This is part of a regular series of articles exploring some of the terms used in e-learning (view other articles in the series). We’ll do our best to break down the jargon and explain what things are from a basic perspective.
Bookmarks (or ‘Favorites’ in Internet Explorer) are references to web pages that you save in your web browser so that you can return to a page later. This works well if you only ever need to get access to the bookmarks from the computer where you created them, however with people using computers at work and home, along with various mobile devices such as smartphones and tablets, this is becoming less likely. As a result there was a growth in online bookmark manager tools, such as Google Bookmarks, MyBookmarks, and Quick Bookmarks, which store the information online so that they can be accessed from anywhere.
These online bookmark managers are very useful, however they are intended to store bookmarks privately and didn’t lend themselves to keeping bookmarks as part of a group. For this, Social Bookmarking tools were created. These tools allow multiple people to collect bookmarks together, perhaps as part of a research group, so that all members of the group can easily view the resources. Social Bookmarking can go further, however, and allow collections of bookmarks to be accessed by anyone. The tools also contain ways of categorising bookmarks, such as tags, that help organise the collections and make finding specific ones at a later date much easier than if they were just listed by date.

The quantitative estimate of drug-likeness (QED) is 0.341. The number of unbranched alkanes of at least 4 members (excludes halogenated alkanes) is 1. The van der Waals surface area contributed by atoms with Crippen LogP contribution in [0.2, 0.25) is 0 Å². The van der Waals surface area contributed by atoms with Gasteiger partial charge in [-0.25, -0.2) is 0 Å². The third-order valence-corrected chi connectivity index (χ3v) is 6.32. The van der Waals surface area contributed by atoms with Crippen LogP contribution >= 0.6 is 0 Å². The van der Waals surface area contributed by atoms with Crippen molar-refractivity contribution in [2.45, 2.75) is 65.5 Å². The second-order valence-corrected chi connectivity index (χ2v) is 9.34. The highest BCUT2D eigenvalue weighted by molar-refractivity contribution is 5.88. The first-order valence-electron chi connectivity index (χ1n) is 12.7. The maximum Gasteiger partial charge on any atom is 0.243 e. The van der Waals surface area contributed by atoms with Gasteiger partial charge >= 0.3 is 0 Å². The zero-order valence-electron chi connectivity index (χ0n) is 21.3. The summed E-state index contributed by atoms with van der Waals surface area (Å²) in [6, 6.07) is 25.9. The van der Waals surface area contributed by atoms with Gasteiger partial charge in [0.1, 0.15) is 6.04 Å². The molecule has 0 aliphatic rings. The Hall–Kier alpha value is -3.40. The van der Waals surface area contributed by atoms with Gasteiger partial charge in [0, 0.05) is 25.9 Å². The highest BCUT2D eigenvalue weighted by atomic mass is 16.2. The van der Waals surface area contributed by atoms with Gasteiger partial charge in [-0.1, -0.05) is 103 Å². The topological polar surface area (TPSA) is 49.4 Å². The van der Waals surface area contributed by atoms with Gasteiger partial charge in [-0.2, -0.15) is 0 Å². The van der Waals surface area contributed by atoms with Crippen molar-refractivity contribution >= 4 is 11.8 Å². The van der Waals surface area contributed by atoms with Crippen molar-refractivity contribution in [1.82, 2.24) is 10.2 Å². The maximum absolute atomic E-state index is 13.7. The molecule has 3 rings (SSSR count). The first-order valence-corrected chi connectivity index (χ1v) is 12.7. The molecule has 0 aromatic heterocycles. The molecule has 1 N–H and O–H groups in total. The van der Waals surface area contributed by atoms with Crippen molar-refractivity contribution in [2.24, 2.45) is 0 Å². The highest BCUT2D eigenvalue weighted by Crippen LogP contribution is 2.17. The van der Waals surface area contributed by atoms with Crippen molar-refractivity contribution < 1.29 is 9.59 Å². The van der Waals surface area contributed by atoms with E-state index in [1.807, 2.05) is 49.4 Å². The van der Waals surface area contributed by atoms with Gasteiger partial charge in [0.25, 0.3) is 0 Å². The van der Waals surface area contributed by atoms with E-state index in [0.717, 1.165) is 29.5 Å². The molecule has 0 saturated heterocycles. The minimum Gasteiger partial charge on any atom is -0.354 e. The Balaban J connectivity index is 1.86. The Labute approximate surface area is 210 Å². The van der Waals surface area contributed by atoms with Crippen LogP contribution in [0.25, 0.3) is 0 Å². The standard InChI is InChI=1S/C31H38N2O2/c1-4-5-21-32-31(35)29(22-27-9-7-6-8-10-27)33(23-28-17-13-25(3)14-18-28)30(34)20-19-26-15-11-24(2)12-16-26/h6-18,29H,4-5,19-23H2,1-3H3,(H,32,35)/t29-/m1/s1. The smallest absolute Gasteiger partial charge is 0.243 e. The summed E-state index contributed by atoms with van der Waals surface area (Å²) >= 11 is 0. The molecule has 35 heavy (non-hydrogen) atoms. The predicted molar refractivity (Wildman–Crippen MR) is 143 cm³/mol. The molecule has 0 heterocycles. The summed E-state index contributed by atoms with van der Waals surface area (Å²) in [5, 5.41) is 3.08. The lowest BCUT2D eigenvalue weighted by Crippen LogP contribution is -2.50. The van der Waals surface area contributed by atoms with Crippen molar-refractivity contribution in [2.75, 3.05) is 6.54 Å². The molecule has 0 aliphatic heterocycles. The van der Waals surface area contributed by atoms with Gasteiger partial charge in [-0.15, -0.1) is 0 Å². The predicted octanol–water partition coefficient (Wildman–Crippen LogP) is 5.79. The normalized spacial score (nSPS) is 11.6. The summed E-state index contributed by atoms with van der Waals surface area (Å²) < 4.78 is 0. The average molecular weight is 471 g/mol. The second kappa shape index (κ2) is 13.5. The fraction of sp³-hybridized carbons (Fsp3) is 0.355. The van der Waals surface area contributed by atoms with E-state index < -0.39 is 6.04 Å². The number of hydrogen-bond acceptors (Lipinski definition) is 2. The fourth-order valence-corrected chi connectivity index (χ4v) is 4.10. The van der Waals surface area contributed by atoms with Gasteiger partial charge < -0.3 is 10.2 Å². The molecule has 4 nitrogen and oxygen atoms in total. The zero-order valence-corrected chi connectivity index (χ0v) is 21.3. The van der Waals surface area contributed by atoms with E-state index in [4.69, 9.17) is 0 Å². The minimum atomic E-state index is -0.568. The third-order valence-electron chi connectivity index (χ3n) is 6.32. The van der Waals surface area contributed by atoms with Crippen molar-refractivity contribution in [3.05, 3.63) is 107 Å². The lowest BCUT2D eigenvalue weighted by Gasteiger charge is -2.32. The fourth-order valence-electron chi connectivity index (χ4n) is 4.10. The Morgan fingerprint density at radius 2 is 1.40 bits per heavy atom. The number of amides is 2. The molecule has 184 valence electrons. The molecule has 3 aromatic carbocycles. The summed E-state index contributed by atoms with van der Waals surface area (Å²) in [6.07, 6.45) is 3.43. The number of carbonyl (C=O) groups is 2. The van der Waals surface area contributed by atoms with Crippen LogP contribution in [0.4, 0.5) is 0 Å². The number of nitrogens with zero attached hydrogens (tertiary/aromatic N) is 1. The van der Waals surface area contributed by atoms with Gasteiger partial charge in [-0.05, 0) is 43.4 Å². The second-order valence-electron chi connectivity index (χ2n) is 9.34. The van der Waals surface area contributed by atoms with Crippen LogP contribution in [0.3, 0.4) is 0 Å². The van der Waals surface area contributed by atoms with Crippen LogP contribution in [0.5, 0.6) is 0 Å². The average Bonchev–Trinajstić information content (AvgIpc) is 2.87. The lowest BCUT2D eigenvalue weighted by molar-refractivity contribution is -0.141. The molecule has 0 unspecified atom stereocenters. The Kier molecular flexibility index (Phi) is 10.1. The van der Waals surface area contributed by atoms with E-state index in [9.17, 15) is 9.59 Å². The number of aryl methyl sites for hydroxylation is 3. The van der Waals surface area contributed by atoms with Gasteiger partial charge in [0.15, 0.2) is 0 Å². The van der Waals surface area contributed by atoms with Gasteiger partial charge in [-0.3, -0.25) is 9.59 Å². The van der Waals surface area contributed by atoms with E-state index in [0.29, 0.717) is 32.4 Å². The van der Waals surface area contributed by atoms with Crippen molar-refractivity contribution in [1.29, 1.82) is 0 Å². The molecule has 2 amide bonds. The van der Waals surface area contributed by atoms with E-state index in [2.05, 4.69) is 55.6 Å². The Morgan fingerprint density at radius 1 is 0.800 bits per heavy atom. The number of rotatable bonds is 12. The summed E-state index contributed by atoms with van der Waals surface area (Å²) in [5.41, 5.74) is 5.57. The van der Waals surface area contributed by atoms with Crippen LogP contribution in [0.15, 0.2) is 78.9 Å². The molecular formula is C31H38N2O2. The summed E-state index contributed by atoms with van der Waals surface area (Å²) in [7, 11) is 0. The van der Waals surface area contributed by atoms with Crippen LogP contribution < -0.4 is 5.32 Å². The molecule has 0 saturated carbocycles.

These features of Social Bookmarking tools have resulted in them being used to create curated lists of resources on particular topics. These lists (or just a sub-list based on a specific tag) can then be imported as automatically updated feeds on blogs and learning platforms such as Blackboard. This means that tutors can build collections and have any additions they make automatically appear to students.
Social Bookmarking Tools
The two main Social Bookmarking tools are:
Both are free to use and have large numbers of people using them, so are excellent resources even if you don’t want to start creating your own collections. Both tools offer the ability to keep bookmarks private and Diigo allows users to share bookmarks with private groups. Browser add-ons are available which make adding a new bookmark as easy as clicking a button.